Overdose

Symptoms: Clumsiness or unsteadiness; drowsiness (severe); dryness of mouth, nose, or throat (severe); fast heartbeat; hallucinations (seeing, hearing, or feeling things that are not there); mood or mental changes; seizures; shortness of breath or troubled breathing; trouble in sleeping; warmth, dryness, and flushing of skin.

Treatment

If you or someone you know may have used more than the recommended dose of this medicine, contact your local poison control center or emergency room immediately.

Treatment should be symptomatic and supportive. Give ipecac syrup and activated charcoal or perform gastric lavage if no contraindications exist.

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Dosage

Do not exceed the recommended dosage or take this medicine for longer than prescribed. Do not stop taking this medicine without checking with your doctor.

  • Follow the directions for using this medicine provided by your doctor.
  • Take this medicine with meals or after finishing meals.
  • Store this medicine at room temperature, away from heat and light.
  • If you miss a dose of this medicine, take it as soon as possible. If it is within 2 hours of your next dose, skip the missed dose and go back to your regular dosing schedule. Do not take 2 doses at once.

Additional Information: Do not share this medicine with others for whom it was not prescribed. Do not use this medicine for other health conditions. Keep this medicine out of the reach of children.

Discontinuation: After you stop using this medicine, your body may need time to adjust. The length of time this takes depends on the amount of medicine you were using and how long you used it.

During this period of time check with your doctor if you notice any of the following side effects: Anxiety; difficulty in speaking or swallowing; dizziness or lightheadedness when getting up from a lying or sitting position; fast heartbeat; loss of balance control; mask-like face; muscle spasms, especially of face, neck, and back; restlessness or desire to keep moving; shuffling walk; stiffness of arms or legs; trembling and shaking of hands and fingers; trouble in sleeping; twisting movements of body.

IF YOU WILL BE USING THIS MEDICINE FOR AN EXTENDED PERIOD OF TIME, be sure to obtain necessary refills before your supply runs out.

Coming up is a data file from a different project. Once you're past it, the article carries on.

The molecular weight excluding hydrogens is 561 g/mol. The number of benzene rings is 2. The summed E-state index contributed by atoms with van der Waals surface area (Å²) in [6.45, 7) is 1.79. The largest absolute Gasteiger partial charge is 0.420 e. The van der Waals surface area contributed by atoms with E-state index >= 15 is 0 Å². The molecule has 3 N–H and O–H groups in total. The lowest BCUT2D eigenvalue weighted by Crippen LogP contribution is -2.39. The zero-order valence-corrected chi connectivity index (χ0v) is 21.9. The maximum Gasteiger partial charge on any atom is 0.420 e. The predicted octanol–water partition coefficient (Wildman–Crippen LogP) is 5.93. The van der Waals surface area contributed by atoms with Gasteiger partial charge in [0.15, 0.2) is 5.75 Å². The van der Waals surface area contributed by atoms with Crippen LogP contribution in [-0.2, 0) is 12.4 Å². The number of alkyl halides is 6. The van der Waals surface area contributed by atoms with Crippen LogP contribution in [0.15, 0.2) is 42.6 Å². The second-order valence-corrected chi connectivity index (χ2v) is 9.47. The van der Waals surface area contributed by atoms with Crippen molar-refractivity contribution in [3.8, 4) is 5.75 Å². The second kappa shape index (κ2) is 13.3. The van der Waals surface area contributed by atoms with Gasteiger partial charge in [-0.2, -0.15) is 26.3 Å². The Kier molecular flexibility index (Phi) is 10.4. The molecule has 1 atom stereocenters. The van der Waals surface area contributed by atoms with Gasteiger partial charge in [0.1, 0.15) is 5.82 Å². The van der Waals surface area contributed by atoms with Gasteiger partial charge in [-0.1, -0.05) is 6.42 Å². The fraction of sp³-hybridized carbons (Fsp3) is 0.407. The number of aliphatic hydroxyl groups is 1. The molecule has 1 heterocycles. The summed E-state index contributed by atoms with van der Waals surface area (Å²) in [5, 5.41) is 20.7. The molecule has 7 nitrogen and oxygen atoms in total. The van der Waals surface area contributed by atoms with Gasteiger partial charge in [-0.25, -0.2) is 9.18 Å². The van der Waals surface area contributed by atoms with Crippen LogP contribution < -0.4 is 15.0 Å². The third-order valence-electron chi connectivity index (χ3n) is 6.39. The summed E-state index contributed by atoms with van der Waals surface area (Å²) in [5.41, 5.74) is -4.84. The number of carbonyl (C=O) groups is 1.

Trihexyphenidyl is not recommended for children.

The dosage must be individualized according to the requirements of each patient. Treatment should be initiated at the lowest recommended dose and increased gradually with careful assessment of clinical response and any evidence of intolerance.

For extended-release oral dosage forms (extended-release capsules):

Usual Adult Dose: 5 mg after breakfast. Your doctor may add another 5 mg dose to be taken twelve hours later, depending on your condition.

For other oral dosage forms (elixir or tablets):

Usual Adult Dosage: To start, 1 to 2 mg a day. Your doctor may adjust your dose as needed; however, the dose is usually not more than 15 mg a day.

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How Supplied

Extended-release capsules, Elixir and Tablets.

Wyeth Pharmaceuticals Inc.
Philadelphia, PA 19101

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Artane Patient Information Sheet (in plain English)

Detailed Info on Signs, Symptoms, Causes and Treatments of Mental Illnessess


The information in this monograph is not intended to cover all possible uses, directions, precautions, drug interactions or adverse effects. This information is generalized and is not intended as specific medical advice. If you have questions about the medicines you are taking or would like more information, check with your doctor, pharmacist, or nurse.

Copyright © 2007 Healthyplace Inc. All rights reserved.

back to: Psychiatric Medications Pharmacology Homepage

Last Updated: 09 April 2017
Reviewed by Harry Croft, MD